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Balasaraswati has said: “Traditional Indian dance, in its highest moment, is the embodiment of music in its visual form.... For more than thousand years, the sastra’s have confirmed that an individual dedicated to dance must be equally dedicated to music and must receive thorough training in both the arts.. In demonstrating the art of traditional Indian dance abroad, I have made a special point of showing audiences how delicately linked is the realisation of movement to raga expression in abhinaya, including the subtle expression of gamaka’s, intonation of sruti, and the unfolding of improvisation in niraval. In the same way that we look for perfect blending of raga and tala and of raga and bhava in abhinaya, so also it is essential that the raga and the sahitya be perfectly matched and i

n accordance with the necessities of expression in the dance.” “Sringara stands supreme in this range of emotions. No other emotion is capable of better reflecting the mystic union of the human with the divine. I say this with great personal experience of dancing to many great devotional songs, which have had no element of sringara in them. Devotional songs are, of course, necessary. However, sringara is the cardinal emotion, which gives the fullest scope for artistic improvisation, branching off continually, as it does, into the portrayal of innumerable moods full of newness and nuance. If we approach traditional Indian dance with humility, learn it with dedication and practice it with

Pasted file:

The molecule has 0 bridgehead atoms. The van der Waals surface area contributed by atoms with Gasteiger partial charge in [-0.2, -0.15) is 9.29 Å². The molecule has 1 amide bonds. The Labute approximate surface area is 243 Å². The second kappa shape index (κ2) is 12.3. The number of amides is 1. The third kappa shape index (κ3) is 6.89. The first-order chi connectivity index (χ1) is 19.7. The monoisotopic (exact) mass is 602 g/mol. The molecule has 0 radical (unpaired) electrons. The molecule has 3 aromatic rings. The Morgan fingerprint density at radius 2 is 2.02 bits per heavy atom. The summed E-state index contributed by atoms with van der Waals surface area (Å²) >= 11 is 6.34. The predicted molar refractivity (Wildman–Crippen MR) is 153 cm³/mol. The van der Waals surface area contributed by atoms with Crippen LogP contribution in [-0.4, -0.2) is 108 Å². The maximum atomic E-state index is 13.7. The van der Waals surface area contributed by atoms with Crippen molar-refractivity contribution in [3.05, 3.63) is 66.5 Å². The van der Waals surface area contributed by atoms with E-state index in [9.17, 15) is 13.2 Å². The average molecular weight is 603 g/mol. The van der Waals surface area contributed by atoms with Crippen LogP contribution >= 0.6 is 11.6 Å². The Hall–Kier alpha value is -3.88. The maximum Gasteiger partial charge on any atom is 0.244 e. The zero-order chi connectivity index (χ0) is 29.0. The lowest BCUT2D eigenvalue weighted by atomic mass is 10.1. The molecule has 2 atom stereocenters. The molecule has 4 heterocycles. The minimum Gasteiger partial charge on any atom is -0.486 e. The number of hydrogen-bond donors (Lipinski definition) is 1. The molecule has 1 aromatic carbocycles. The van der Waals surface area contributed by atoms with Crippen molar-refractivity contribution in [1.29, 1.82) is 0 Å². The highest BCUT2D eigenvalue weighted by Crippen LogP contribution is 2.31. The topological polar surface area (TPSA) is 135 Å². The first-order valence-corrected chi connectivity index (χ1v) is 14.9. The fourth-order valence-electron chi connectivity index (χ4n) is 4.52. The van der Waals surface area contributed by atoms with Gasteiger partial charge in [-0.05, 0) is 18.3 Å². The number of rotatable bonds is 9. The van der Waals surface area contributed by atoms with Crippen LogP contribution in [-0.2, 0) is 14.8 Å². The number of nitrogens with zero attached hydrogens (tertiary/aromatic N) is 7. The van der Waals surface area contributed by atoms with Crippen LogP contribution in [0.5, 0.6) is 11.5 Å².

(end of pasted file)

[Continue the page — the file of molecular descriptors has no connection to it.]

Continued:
Traditional dances of India

Traditional Indian dance technique

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India: Traditional Dances  

Publication dedicated to Indian dances